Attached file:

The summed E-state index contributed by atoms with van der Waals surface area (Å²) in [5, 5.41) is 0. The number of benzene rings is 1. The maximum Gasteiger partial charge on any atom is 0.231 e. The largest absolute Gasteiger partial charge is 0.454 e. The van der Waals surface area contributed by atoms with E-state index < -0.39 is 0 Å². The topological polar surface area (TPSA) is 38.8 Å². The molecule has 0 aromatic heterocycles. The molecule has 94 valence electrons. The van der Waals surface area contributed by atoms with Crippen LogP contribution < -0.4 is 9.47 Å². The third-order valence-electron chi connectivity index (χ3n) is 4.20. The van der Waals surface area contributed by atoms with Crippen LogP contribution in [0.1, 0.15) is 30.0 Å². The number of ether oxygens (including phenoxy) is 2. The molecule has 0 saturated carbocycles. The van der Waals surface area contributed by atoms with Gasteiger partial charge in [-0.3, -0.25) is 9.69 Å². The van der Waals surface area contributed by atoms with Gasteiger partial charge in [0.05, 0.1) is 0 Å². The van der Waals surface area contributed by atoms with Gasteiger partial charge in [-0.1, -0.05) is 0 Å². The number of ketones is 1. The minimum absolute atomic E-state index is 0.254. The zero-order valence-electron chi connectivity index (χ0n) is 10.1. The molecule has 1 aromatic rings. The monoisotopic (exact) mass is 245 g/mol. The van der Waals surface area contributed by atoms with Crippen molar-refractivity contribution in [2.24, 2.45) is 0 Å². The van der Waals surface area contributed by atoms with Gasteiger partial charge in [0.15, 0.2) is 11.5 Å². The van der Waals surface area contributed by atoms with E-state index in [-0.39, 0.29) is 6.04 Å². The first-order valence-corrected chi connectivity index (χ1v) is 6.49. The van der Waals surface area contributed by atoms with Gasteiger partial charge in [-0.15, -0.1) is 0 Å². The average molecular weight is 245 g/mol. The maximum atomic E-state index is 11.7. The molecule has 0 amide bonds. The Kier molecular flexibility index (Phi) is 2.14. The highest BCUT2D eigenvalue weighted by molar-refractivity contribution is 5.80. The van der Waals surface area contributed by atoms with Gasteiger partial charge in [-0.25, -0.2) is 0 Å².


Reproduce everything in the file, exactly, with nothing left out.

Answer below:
The summed E-state index contributed by atoms with van der Waals surface area (Å²) in [5, 5.41) is 0. The number of benzene rings is 1. The maximum Gasteiger partial charge on any atom is 0.231 e. The largest absolute Gasteiger partial charge is 0.454 e. The van der Waals surface area contributed by atoms with E-state index < -0.39 is 0 Å². The topological polar surface area (TPSA) is 38.8 Å². The molecule has 0 aromatic heterocycles. The molecule has 94 valence electrons. The van der Waals surface area contributed by atoms with Crippen LogP contribution < -0.4 is 9.47 Å². The third-order valence-electron chi connectivity index (χ3n) is 4.20. The van der Waals surface area contributed by atoms with Crippen LogP contribution in [0.1, 0.15) is 30.0 Å². The number of ether oxygens (including phenoxy) is 2. The molecule has 0 saturated carbocycles. The van der Waals surface area contributed by atoms with Gasteiger partial charge in [-0.3, -0.25) is 9.69 Å². The van der Waals surface area contributed by atoms with Gasteiger partial charge in [0.05, 0.1) is 0 Å². The van der Waals surface area contributed by atoms with Gasteiger partial charge in [-0.1, -0.05) is 0 Å². The number of ketones is 1. The minimum absolute atomic E-state index is 0.254. The zero-order valence-electron chi connectivity index (χ0n) is 10.1. The molecule has 1 aromatic rings. The monoisotopic (exact) mass is 245 g/mol. The van der Waals surface area contributed by atoms with Crippen molar-refractivity contribution in [2.24, 2.45) is 0 Å². The van der Waals surface area contributed by atoms with Gasteiger partial charge in [0.15, 0.2) is 11.5 Å². The van der Waals surface area contributed by atoms with E-state index in [-0.39, 0.29) is 6.04 Å². The first-order valence-corrected chi connectivity index (χ1v) is 6.49. The van der Waals surface area contributed by atoms with Gasteiger partial charge in [-0.15, -0.1) is 0 Å². The average molecular weight is 245 g/mol. The maximum atomic E-state index is 11.7. The molecule has 0 amide bonds. The Kier molecular flexibility index (Phi) is 2.14. The highest BCUT2D eigenvalue weighted by molar-refractivity contribution is 5.80. The van der Waals surface area contributed by atoms with Gasteiger partial charge in [-0.25, -0.2) is 0 Å².